The failure of past foreign aid programs has given rise to a new consensus on how to make foreign aid effective. According to the new approach, aid that goes into poor countries that have good policies and institutions is highly effective at promoting growth and reducing poverty. Disbursing aid to countries that have good policies contrasts with the traditional practice of providing aid to countries irrespective of the quality of their policies or providing aid to promote policy reforms. President George Bush’s proposed foreign aid initiative, the Millennium Challenge Account, is based on the selective approach to foreign assistance, as are, in large part, the World Bank’s calls to double foreign aid flows worldwide.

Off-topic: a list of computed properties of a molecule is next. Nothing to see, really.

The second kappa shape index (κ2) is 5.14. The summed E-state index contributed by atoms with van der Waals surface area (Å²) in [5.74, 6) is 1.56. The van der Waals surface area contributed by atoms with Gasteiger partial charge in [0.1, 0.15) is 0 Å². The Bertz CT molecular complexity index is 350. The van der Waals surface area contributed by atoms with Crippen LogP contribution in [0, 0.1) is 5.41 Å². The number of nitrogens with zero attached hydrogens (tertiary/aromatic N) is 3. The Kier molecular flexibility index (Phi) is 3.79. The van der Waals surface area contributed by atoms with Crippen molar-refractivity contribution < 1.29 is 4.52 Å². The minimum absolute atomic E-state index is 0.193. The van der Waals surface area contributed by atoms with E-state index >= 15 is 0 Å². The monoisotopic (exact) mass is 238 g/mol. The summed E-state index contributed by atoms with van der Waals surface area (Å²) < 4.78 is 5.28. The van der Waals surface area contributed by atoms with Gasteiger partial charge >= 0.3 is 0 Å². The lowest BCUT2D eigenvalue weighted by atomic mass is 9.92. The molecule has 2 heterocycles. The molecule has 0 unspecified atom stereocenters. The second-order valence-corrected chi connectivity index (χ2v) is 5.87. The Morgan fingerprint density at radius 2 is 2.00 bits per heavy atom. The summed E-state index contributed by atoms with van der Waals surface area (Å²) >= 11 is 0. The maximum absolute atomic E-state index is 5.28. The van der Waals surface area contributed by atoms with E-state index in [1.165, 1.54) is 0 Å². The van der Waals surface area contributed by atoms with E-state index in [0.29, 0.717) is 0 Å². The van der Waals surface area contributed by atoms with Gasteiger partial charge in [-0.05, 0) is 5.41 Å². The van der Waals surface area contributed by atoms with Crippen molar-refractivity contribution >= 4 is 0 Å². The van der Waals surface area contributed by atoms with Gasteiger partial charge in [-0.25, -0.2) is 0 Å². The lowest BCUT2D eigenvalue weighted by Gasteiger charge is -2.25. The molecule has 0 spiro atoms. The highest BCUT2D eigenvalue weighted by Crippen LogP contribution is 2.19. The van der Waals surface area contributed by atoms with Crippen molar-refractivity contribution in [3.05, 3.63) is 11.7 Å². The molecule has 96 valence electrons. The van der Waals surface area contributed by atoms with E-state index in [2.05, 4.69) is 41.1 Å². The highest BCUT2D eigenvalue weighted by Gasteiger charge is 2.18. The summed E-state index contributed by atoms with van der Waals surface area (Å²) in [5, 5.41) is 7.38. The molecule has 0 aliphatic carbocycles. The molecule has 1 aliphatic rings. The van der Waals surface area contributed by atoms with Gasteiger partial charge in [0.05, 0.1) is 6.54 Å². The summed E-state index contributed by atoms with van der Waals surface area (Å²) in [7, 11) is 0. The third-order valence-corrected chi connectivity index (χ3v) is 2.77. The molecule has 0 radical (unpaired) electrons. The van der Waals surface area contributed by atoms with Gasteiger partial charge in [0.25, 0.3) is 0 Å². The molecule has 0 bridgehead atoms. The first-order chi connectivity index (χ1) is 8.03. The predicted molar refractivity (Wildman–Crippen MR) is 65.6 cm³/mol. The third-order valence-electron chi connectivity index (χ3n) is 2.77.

Yet enthusiasm about the promise of selective aid is unfounded. Bold empirical claims about the positive effects of “selectivity” are based entirely on World Bank research, most of which is difficult or impossible to reproduce by outside researchers. Though the World Bank’s research has had an enormous influence on the debate, the few attempts to reproduce the Bank’s findings using its own data and methodology have contravened the Bank’s findings.
Providing development assistance to countries with decent policies and institutions is a dubious undertaking. Good policies will reap the rewards of growth. “Overrewarding” those countries with foreign aid, by contrast, may have effects similar to those of traditional foreign aid programs: slowing the pace of reform and development.
Even if selectivity could somehow be made effective, the practical impediments to making it work are formidable. Delivery of MCA funds, for example, will surely suffer from politicization, bureaucratic self‐interest, and congressional micromanagement. The prevalence of traditional foreign aid programs throughout the developing world will also undermine the intended impact of more narrowly focused selective aid programs.